Exposures to virtual reality to treat anxiety (e.g., something like, actual flight) or something difficult to do (e.g., fighting in Iraq or Afghanistan) can save on expenses and a cheap approach that allows you to build all the scenarios, providing an opportunity to manipulate treatment in ways that were impossible to date, Such as repeating a virtual flight several times.
The use of virtual reality can influence the dosage and specific aspects of the exposure environment to suit the individual patient's concerns, for example, if a patient is in fear of aircraft, the therapist can do endless therapeutic simulations, the use of virtual reality technology allows to keep confidentiality while performing exposures.
The findings of the many studies in the field of virtual reality indicate the success and cooperation of patients who report satisfaction with virtual reality-based treatment, it is important to note that patients prefer the treatment of virtual reality more than traditional approaches. The sample was conducted on 150 patients with specific phobias, and the refusal rate for virtual reality exposure was lower than usual (27%), suggesting that virtual reality-based exposure is more comfortable and pleasant for patients. In addition, 19% of those who reported being unwilling to speak with a personal counselor Reported their willingness to use virtual reality for a mental and healthy approach, so virtual reality may face some treatment barriers.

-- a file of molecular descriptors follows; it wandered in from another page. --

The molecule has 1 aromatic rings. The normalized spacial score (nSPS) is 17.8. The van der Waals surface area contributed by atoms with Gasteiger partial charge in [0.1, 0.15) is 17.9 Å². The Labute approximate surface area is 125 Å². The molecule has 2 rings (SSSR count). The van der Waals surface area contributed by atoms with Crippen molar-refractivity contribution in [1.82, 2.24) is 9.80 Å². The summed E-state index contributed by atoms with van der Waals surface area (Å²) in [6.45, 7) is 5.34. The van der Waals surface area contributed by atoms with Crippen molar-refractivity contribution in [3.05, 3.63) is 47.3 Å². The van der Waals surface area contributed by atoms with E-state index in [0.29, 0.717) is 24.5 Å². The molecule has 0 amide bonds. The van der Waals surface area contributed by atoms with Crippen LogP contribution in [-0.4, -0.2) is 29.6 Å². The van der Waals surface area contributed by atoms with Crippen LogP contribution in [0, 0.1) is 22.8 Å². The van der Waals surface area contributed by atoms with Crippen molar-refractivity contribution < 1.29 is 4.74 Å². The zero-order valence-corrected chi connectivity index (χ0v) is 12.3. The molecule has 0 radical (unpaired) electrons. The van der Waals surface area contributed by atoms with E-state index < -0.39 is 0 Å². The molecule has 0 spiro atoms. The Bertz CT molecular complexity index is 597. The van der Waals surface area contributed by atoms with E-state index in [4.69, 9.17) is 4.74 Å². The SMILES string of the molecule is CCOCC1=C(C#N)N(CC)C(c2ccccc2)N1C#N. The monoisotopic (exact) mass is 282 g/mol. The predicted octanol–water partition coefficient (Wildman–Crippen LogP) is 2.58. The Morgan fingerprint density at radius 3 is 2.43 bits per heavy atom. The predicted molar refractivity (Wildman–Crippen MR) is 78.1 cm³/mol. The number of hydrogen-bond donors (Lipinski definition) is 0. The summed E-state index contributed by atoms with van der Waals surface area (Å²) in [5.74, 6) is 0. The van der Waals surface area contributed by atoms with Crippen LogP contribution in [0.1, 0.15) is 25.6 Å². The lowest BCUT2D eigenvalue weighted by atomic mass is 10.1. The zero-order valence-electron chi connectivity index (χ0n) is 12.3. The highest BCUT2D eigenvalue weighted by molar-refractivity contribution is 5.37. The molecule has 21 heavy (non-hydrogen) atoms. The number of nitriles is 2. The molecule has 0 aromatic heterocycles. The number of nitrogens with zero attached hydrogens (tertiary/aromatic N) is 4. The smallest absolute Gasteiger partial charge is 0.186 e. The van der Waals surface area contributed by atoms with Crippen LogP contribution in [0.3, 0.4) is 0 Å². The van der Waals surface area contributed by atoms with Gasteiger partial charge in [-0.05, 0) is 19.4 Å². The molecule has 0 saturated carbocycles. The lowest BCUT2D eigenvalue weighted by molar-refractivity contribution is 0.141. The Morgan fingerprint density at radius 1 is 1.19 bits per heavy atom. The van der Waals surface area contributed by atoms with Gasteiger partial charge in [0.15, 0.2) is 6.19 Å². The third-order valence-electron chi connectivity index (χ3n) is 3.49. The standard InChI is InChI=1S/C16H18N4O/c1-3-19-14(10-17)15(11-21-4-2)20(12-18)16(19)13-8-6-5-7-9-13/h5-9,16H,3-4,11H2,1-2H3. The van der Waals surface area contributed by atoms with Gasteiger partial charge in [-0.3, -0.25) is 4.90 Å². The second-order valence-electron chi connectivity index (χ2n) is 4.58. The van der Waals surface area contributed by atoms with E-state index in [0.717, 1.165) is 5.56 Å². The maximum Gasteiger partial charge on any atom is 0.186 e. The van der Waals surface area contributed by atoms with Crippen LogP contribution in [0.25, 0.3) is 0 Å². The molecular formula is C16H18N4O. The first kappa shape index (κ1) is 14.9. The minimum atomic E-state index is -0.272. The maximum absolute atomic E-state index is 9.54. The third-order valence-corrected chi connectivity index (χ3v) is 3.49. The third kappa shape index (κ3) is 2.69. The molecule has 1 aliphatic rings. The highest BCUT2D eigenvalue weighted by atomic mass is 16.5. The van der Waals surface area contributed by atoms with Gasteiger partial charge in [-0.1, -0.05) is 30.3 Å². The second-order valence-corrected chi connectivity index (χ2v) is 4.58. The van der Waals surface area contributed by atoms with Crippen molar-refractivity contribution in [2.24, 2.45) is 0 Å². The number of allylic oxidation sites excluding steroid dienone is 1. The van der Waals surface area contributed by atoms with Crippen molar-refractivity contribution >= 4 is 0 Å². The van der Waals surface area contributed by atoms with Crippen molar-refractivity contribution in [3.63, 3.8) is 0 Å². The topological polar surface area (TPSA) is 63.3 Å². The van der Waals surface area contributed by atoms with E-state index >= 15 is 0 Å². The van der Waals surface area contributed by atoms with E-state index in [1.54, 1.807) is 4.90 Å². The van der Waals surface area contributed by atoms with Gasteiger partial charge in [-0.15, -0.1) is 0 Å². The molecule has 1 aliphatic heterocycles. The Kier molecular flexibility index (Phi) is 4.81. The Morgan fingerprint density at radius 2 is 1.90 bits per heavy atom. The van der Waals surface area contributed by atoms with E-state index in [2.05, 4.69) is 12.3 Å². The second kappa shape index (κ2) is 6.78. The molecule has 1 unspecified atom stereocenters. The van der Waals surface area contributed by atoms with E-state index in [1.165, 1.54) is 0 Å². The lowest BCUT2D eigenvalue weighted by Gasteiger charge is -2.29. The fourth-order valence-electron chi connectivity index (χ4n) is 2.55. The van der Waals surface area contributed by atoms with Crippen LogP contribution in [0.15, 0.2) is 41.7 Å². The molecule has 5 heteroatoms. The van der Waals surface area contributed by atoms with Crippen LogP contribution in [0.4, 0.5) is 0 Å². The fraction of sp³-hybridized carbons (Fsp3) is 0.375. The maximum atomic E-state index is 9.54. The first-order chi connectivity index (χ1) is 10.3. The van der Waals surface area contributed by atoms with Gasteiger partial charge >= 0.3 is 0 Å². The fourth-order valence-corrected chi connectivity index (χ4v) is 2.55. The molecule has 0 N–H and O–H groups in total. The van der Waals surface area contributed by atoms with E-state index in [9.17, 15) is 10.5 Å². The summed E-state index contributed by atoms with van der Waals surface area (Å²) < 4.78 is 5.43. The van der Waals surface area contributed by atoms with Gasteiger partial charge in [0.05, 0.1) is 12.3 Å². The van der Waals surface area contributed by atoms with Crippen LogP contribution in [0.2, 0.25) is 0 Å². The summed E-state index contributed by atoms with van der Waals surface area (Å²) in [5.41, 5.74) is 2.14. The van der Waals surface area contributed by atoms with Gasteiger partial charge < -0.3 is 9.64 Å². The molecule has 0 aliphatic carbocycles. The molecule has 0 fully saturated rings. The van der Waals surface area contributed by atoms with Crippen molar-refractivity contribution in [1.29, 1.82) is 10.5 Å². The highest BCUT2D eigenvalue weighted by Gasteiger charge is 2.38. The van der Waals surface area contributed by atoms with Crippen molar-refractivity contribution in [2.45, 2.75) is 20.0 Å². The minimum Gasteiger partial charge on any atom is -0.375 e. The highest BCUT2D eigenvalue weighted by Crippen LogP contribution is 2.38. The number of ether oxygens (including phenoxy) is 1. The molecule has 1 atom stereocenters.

In virtual reality there are benefits to conducting psychiatric research. The ability to control the dose of exposure and stimulation of the patient answers the possibility of conducting incredibly controlled clinical and experimental research. For example, in the first human study to test the efficacy of D-cycloserine combination with exposure therapy, 21 study participants received exactly the same exposure to virtual heights, and data relevant to the VRE treatment process can also be collected (e.g., used stimuli, Exposure time). For example, or skill tests or drugs designed to reduce stress and anxiety, the big advantage is that the patient can be tested without exposing him to risk.